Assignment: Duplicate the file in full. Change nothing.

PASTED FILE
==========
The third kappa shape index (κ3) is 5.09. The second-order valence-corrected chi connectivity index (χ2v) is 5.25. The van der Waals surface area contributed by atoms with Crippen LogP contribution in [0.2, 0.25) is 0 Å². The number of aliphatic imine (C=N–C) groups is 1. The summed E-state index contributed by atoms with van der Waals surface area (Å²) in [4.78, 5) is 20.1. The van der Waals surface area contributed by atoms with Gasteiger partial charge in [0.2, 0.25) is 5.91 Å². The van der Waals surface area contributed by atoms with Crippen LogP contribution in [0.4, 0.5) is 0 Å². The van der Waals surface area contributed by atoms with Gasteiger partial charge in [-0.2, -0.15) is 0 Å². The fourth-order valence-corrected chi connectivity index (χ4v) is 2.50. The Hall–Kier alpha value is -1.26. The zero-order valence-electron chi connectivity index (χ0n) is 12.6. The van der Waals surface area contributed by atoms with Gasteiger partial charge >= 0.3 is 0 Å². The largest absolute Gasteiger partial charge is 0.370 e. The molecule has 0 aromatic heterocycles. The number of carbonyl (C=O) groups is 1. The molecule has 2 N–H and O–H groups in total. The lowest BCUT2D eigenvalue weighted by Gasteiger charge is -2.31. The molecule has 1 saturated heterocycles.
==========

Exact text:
The third kappa shape index (κ3) is 5.09. The second-order valence-corrected chi connectivity index (χ2v) is 5.25. The van der Waals surface area contributed by atoms with Crippen LogP contribution in [0.2, 0.25) is 0 Å². The number of aliphatic imine (C=N–C) groups is 1. The summed E-state index contributed by atoms with van der Waals surface area (Å²) in [4.78, 5) is 20.1. The van der Waals surface area contributed by atoms with Gasteiger partial charge in [0.2, 0.25) is 5.91 Å². The van der Waals surface area contributed by atoms with Crippen LogP contribution in [0.4, 0.5) is 0 Å². The van der Waals surface area contributed by atoms with Gasteiger partial charge in [-0.2, -0.15) is 0 Å². The fourth-order valence-corrected chi connectivity index (χ4v) is 2.50. The Hall–Kier alpha value is -1.26. The zero-order valence-electron chi connectivity index (χ0n) is 12.6. The van der Waals surface area contributed by atoms with Gasteiger partial charge >= 0.3 is 0 Å². The largest absolute Gasteiger partial charge is 0.370 e. The molecule has 0 aromatic heterocycles. The number of carbonyl (C=O) groups is 1. The molecule has 2 N–H and O–H groups in total. The lowest BCUT2D eigenvalue weighted by Gasteiger charge is -2.31. The molecule has 1 saturated heterocycles.